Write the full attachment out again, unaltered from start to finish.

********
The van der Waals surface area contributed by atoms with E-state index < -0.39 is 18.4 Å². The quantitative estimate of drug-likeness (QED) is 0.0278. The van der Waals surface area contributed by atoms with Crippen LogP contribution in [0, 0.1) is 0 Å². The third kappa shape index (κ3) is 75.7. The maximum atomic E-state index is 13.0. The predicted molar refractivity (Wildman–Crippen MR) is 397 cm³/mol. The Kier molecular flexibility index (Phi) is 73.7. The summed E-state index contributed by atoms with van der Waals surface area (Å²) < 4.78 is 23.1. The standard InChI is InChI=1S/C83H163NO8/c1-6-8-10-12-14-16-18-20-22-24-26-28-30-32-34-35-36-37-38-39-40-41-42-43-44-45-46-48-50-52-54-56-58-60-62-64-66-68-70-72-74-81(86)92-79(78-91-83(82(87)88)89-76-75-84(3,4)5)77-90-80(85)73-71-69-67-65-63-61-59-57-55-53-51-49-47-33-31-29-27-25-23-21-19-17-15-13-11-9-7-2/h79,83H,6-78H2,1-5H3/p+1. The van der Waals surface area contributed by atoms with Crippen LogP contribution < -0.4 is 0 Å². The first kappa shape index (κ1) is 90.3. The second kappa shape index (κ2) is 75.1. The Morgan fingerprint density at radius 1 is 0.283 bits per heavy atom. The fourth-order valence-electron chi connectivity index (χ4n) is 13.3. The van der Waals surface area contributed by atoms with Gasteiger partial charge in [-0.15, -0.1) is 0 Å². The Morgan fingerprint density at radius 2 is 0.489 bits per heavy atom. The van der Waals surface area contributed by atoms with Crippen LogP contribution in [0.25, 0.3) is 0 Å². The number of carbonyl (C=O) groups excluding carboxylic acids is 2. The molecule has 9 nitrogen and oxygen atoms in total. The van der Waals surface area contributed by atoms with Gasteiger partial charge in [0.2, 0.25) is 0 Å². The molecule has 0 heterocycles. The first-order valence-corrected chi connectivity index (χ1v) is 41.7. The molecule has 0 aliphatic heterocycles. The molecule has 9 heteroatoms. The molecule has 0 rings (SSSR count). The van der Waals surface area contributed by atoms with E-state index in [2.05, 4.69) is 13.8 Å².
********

The van der Waals surface area contributed by atoms with E-state index < -0.39 is 18.4 Å². The quantitative estimate of drug-likeness (QED) is 0.0278. The van der Waals surface area contributed by atoms with Crippen LogP contribution in [0, 0.1) is 0 Å². The third kappa shape index (κ3) is 75.7. The maximum atomic E-state index is 13.0. The predicted molar refractivity (Wildman–Crippen MR) is 397 cm³/mol. The Kier molecular flexibility index (Phi) is 73.7. The summed E-state index contributed by atoms with van der Waals surface area (Å²) < 4.78 is 23.1. The standard InChI is InChI=1S/C83H163NO8/c1-6-8-10-12-14-16-18-20-22-24-26-28-30-32-34-35-36-37-38-39-40-41-42-43-44-45-46-48-50-52-54-56-58-60-62-64-66-68-70-72-74-81(86)92-79(78-91-83(82(87)88)89-76-75-84(3,4)5)77-90-80(85)73-71-69-67-65-63-61-59-57-55-53-51-49-47-33-31-29-27-25-23-21-19-17-15-13-11-9-7-2/h79,83H,6-78H2,1-5H3/p+1. The van der Waals surface area contributed by atoms with Crippen LogP contribution < -0.4 is 0 Å². The first kappa shape index (κ1) is 90.3. The second kappa shape index (κ2) is 75.1. The Morgan fingerprint density at radius 1 is 0.283 bits per heavy atom. The fourth-order valence-electron chi connectivity index (χ4n) is 13.3. The van der Waals surface area contributed by atoms with Gasteiger partial charge in [-0.15, -0.1) is 0 Å². The Morgan fingerprint density at radius 2 is 0.489 bits per heavy atom. The van der Waals surface area contributed by atoms with Crippen LogP contribution in [0.25, 0.3) is 0 Å². The number of carbonyl (C=O) groups excluding carboxylic acids is 2. The molecule has 9 nitrogen and oxygen atoms in total. The van der Waals surface area contributed by atoms with Gasteiger partial charge in [0.2, 0.25) is 0 Å². The molecule has 0 heterocycles. The first-order valence-corrected chi connectivity index (χ1v) is 41.7. The molecule has 0 aliphatic heterocycles. The molecule has 9 heteroatoms. The molecule has 0 rings (SSSR count). The van der Waals surface area contributed by atoms with E-state index in [2.05, 4.69) is 13.8 Å².